McIlroy is not a sure Ryder Cup starter - Monty

Colin Montgomerie was at the opening of a new Maggie's Cancer Centre in Airdrie. Picture: Robert Perry

Colin Montgomerie was at the opening of a new Maggie's Cancer Centre in Airdrie. Picture: Robert Perry

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COLIN Montgomerie is adamant that Rory McIlroy will have “laughed off” his two four-putt disasters at the same hole last weekend but reckons the world No 1 might not be the man selected to strike Europe’s opening blow in the Ryder Cup at Gleneagles.

Speaking at the opening of a new Maggie’s Centre in a building named after his mother, Elizabeth Montgomerie, at Monklands Hospital in Airdrie, the winning 2010 captain also tipped compatriot Stephen Gallacher to be one of the top points-scorers for Paul McGinley’s team in Perthshire in just over a fortnight’s time.

While it was a summer of highs for McIlroy as he bookended three wins in a row by claiming both the Open Championship and US PGA Championship, the Northern Irishman suffered something of a blip on Saturday and Sunday when he four-putted the par-3 12th in both the third and final rounds in the BMW Championship in Denver.

In the same tournament, the penultimate leg of the FedEx Cup Play-Offs, Sergio Garcia, another of the automatic qualifiers for the European team, laid up at the par-5 17th then clumsily chipped into the water to kill off his title hopes with a triple-bogey 8 and was subsequently branded a “choker” by TV pundit Johnny Miller.

“That was just a complete head-off,” said Montgomerie in addressing the McIlroy moments first. “A lack of concentration caused it. But these things happen and he will have laughed it off.

“As for someone questioning Sergio, he’s shown mental strength by the fact he played in the Ryder Cup at Medinah two years ago and is in the European team again for this match.

“Four years ago, when I was the captain at Celtic Manor. I think it was very important for Sergio’s career that he accepted a vice-captaincy at 30 – the youngest ever, I believe. He used that experience to move on. It was the right thing for him to do for his ongoing career and he’s one of Europe’s stalwarts now.”

Speaking from experience, Montgomerie believes McGinley will already have an idea about his pairings for the opening session a fortnight on Friday, when the Scot reckons the obvious temptation is to put McIlroy out first with Graeme McDowell.

“That was the same opening pairing for Europe two years ago and you’ve got to be thinking of that again,” he added. “But, because I’m thinking that and others will be, too, hopefully he [McGinley] won’t do it and he’ll throw something else in.

“What about [Justin] Rose and [Ian] Poulter going out first? Garcia and Henrik Stenson might also work well together. It’s a great team, so Paul has got some good pairings up his sleeve and, to be honest, anyone is capable of playing that first game.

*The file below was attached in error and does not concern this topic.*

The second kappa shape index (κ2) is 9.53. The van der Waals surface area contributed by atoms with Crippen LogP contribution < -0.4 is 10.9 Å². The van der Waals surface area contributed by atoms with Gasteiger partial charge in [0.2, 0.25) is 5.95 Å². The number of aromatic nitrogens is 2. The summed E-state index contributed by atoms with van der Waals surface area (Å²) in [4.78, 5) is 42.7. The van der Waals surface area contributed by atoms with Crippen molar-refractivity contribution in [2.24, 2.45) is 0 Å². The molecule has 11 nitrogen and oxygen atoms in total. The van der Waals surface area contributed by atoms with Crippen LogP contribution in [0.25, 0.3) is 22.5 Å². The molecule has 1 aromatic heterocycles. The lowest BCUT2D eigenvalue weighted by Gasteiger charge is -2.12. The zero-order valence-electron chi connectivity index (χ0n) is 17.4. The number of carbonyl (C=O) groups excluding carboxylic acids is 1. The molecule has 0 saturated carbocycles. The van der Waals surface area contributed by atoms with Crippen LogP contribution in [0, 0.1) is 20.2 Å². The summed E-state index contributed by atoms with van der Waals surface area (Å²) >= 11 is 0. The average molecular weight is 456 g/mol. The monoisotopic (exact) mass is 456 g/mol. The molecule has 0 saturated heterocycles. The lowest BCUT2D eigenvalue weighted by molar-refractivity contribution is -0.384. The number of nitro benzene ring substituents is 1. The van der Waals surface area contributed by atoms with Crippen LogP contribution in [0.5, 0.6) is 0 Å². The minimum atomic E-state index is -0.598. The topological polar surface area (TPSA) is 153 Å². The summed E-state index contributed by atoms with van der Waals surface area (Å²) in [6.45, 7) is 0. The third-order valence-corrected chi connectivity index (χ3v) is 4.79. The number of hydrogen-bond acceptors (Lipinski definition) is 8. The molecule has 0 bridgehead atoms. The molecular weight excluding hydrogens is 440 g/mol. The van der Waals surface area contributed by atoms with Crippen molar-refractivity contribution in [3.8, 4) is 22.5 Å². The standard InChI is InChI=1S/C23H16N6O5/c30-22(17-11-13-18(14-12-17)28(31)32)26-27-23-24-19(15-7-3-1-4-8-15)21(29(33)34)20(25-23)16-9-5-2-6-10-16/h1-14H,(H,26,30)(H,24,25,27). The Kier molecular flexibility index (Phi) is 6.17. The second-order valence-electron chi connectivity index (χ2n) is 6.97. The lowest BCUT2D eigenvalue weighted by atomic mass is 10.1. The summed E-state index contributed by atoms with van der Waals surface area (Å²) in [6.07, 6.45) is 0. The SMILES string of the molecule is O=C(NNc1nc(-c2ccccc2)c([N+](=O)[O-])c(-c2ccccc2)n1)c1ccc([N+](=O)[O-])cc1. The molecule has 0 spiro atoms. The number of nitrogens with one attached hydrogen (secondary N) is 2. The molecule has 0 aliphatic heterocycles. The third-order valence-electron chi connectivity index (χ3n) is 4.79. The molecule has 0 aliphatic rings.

“He’ll have an eight in his mind for the opening session, as I did, and practice will hopefully just confirm that feeling he has. He had a job to leave out Luke Donald [from his wild cards] and now he’s got a job to leave out another four on the opening morning. It’s not the easiest thing to do because everyone will want to play on the Friday morning.”

Reflecting on his own debut in 1991 – the first of eight playing appearances – Montgomerie said he expects Gallacher and the other two European rookies, Jamie Donaldson and Victor Dubuisson, to all be feeling nervous with the match now so close.

“Every golf shot they hit between now and then, they’ll be thinking, ‘is that the one I’m going to hit at the seventh at Gleneagles on a particular day’. Having been there, I know what they are thinking,” he said.

Asked what impact he felt Gallacher’s wild card selection would have, Montgomerie responded: “I wouldn’t say it is giving Europe any more advantage than we have already, but Stephen’s inclusion is definitely a boost.

“I’m delighted he’s in the team. He’d have been my first pick and I think he was ahead of Poulter and (Lee) Westwood, to be honest. I feel that his performance over the last two months warranted his position on that team.

“It is great for Scottish golf and I expect to see Stephen being one of our top points-scorers – he is playing as well as that and also has a record on the PGA Centenary Course that is second to none.”

Buoyant after back-to-back wins on the European Senior Tour – the first a successful title defence at Woburn, the other a victory in Russia – Montgomerie said it was “humbling” to open the new Maggie’s Centre in Lanarkshire.

It is the second such facility – the other one is Aberdeen – to be built in Scotland in partnership with the Elizabeth Montgomerie Foundation, which the eight-times European No 1 set up in memory of his mother after she died from cancer.

“It wouldn’t have mattered if I was winning or losing at golf at the moment as this is a special day,” declared Montgomerie as he was joined at the opening by his wife, Gaynor, and his 85-year-old father, James.

“Cancer hits nearly one in two of us,” he added. “We have the highest rate of cancer in this area in the whole of western Europe, not just Scotland, so this is very much required.

“People talk about dreams becoming a reality, but it is true in this case. Having been through this myself with my mum’s illness, you realise these centres are much required, so it means the world to me and my family to see mum’s name helping others in their time of need.”

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